Revelations associated with New Jersey Gov. Chris Christie’s (R) bridge scandal continued to unfold overnight, but there was one story in particular that seemed to serve as a capstone to yesterday’s explosive news.
Emergency responders were delayed in attending to four medical situations – including one in which a 91-year-old woman lay unconscious – due to traffic gridlock caused by unannounced closures of access lanes to the George Washington Bridge, according to the head of the borough’s EMS department.
The woman later died, borough records show.
For reasons that defy comprehension, Christie’s team decided to seek political retribution against the community of Fort Lee, and decided a crippling traffic jam was the way to do it. But what the governor’s top officials didn’t bother to consider was the real-world effect of their dangerous abuse of power.
As Rachel explained on the show last night, this meant a delay for an EMS crew arriving at the scene of a vehicle accident where four people were injured, an hour-long delay for an EMS coordinator to reach someone who called 911 complaining of chest pains, and the elderly woman who died.
Making matters slightly worse, Molly Redden noted there was a missing four-year-old child in Fort Lee that morning and though the toddler was eventually found, local police were initially hampered from responding due to the traffic crisis imposed on the community for no reason.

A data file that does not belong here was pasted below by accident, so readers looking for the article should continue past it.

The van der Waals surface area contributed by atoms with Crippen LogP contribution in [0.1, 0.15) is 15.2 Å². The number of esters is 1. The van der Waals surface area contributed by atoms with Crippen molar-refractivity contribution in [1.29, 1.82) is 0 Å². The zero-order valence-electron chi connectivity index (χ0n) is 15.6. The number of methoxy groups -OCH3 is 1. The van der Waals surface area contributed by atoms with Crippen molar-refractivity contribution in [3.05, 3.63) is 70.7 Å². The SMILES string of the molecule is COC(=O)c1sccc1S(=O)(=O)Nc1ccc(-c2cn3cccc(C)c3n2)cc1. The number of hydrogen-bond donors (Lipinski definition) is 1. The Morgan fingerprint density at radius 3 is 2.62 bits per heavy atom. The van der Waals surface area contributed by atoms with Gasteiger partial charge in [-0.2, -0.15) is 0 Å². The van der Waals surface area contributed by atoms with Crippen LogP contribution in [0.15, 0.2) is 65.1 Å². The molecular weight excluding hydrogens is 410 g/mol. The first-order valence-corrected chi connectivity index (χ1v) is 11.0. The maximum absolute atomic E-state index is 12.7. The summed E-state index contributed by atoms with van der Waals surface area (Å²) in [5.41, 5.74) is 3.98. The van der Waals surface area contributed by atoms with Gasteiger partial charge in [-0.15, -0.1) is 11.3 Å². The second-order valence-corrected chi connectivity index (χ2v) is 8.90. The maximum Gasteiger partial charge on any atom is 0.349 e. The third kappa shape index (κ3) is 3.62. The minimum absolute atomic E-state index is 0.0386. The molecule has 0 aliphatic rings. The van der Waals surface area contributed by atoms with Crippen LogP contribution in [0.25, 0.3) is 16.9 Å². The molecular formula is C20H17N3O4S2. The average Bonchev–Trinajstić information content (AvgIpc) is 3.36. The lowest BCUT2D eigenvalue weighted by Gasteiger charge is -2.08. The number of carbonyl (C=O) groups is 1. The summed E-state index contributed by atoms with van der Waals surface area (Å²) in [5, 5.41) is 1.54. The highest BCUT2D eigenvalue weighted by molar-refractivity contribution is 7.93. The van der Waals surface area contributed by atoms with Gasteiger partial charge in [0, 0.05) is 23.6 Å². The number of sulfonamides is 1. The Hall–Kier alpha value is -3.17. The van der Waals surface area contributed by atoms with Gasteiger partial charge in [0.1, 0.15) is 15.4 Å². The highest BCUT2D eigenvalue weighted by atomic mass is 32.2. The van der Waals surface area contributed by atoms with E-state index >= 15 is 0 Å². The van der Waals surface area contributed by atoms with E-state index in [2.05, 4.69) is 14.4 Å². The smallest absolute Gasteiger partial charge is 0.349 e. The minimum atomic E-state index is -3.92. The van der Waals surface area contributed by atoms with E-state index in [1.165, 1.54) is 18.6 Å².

By the reasoning of Christie aides, this may not have mattered since it might have been the child of “a Buono voter.”
Looking ahead, several state officials have raised the prospect of a criminal investigation, and as state Assemblyman John Wisniewski (D) said on the show last night, there’s an expectation that the matter would be directed to a federal prosecutor because New Jersey prosecutors are appointed by the governor.
In the meantime, state lawmakers expect to hear sworn testimony today from David Wildstein, Christie’s former top official at the Port Authority, but Wildstein has gone to court in the hopes of resisting the subpoena.